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Troy

German Spitz (mittel & Klein)

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Troy   

The German Spitz

ANKC Standard

(from http://www.ankc.org.au/home/breeds_details.asp?bid=190 )

Group: Group 7 (Non Sporting)

General Appearance: Compact, short coupled and well knit with an almost square outline. Firm condition, the profuse coat not disguising any lack of substance.

Characteristics: The German Spitz is intelligent, active and alert. Its buoyancy, independence and devotion to the family are the breed characteristics.

Temperament: Happy, equable disposition, showing confidence, with no sign of nervousness or aggression.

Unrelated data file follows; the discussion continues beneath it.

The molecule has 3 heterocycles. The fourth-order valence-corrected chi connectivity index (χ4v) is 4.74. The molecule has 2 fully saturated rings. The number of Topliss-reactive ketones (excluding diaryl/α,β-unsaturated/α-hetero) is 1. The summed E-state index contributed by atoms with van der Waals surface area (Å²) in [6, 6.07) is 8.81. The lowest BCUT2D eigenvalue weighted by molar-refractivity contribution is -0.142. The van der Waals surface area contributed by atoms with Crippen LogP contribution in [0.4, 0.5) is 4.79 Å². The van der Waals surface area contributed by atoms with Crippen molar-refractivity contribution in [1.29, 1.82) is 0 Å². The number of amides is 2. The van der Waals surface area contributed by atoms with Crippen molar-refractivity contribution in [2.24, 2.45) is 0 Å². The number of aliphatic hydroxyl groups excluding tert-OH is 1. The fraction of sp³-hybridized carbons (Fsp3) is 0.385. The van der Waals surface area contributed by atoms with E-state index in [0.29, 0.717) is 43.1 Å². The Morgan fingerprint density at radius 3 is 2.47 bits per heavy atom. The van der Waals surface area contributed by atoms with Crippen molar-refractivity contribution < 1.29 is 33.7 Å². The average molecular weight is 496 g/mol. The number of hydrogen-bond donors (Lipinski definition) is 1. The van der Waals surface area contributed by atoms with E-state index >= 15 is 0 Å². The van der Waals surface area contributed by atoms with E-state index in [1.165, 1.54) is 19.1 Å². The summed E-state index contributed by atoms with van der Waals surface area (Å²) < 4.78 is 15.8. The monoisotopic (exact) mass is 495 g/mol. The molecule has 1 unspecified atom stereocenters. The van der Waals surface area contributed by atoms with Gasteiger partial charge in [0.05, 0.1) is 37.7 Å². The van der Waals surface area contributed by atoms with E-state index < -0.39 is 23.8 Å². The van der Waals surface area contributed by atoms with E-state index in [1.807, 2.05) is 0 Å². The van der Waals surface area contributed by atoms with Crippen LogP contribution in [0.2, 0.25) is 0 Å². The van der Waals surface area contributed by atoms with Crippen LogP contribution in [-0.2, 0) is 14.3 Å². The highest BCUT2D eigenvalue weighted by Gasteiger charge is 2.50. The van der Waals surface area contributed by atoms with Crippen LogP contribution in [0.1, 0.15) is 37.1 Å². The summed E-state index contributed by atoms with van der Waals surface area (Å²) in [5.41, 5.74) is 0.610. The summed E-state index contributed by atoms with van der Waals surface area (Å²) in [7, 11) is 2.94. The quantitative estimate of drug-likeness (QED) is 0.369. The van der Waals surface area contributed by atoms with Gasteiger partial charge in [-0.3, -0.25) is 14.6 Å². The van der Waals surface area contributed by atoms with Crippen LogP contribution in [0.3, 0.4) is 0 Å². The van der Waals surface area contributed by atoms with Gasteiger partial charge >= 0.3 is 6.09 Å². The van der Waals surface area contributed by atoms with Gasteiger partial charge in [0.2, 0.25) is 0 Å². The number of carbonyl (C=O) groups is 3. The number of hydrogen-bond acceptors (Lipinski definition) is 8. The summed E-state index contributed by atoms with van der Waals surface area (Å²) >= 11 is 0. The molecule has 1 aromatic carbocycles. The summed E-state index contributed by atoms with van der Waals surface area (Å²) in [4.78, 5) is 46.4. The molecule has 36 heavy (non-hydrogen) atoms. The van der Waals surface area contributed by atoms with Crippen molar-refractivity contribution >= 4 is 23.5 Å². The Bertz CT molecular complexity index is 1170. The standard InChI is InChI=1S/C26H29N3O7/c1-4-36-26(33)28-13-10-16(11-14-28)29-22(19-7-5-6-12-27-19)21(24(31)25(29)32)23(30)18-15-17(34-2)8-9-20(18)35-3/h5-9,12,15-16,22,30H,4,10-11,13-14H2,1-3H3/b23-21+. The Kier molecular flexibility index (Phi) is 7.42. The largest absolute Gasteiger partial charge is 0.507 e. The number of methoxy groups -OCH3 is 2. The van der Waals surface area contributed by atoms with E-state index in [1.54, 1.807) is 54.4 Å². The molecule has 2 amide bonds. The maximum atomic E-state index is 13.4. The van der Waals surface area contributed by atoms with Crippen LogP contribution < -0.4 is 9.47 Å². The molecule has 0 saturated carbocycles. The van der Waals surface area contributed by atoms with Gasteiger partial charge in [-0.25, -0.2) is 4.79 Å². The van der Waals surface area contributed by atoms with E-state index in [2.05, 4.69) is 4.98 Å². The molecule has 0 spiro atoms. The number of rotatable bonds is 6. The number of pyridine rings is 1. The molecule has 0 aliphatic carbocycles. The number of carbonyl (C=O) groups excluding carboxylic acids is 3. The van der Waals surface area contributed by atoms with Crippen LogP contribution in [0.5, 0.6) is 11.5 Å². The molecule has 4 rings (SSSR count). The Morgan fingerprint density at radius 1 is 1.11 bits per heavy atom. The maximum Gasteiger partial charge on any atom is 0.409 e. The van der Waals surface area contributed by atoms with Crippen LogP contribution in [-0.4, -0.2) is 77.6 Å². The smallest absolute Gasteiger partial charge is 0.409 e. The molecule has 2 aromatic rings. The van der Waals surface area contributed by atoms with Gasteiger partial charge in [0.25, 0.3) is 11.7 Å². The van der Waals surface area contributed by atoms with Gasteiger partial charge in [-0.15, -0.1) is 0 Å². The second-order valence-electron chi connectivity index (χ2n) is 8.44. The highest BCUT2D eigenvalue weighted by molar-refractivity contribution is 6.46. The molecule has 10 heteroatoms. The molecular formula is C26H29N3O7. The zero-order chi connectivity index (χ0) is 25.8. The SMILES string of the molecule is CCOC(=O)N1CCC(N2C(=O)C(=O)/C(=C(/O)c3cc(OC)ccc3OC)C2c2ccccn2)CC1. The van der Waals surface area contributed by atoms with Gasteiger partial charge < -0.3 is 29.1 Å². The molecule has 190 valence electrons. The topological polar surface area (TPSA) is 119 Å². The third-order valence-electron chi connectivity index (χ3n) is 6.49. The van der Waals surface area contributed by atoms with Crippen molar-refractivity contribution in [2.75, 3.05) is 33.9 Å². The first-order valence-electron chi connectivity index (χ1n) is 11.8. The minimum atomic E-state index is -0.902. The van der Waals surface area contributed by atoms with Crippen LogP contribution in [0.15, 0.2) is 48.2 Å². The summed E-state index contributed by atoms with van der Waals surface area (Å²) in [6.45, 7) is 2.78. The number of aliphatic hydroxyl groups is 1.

Head And Skull: Medium large, broad and nearly flat skull when viewed from above and narrowing in a wedge shape to the nose. Stop moderately defined; muzzle approximately half length of head. Cheeks clean. Flews tight, no trace of lippiness.

Nose: Black in black, white, black/white parti-colours, black/tan bi-colours. Self colour as compatible with coat colour in other colour varieties. Never parti-colour or pink.

Eyes: Medium size, oval shaped and obliquely set. Not too wide apart. Always dark with black rims in blacks, whites black/white parti-colours, black/tan bi-colours. As dark as compatible with coat colour in other colour varieties.

Ears: Small, triangular and set rather high. Perfectly erect.

Mouth: A perfect, regular and complete scissor bite, i.e. upper teeth closely overlapping the lower teeth and set square to the jaws. Black lips in black, white, black/white in parti-colours, black/tan bi-colours. Colour as compatible with coat colour in other colour varieties.

Neck: Clean, moderately short and well set into the shoulders.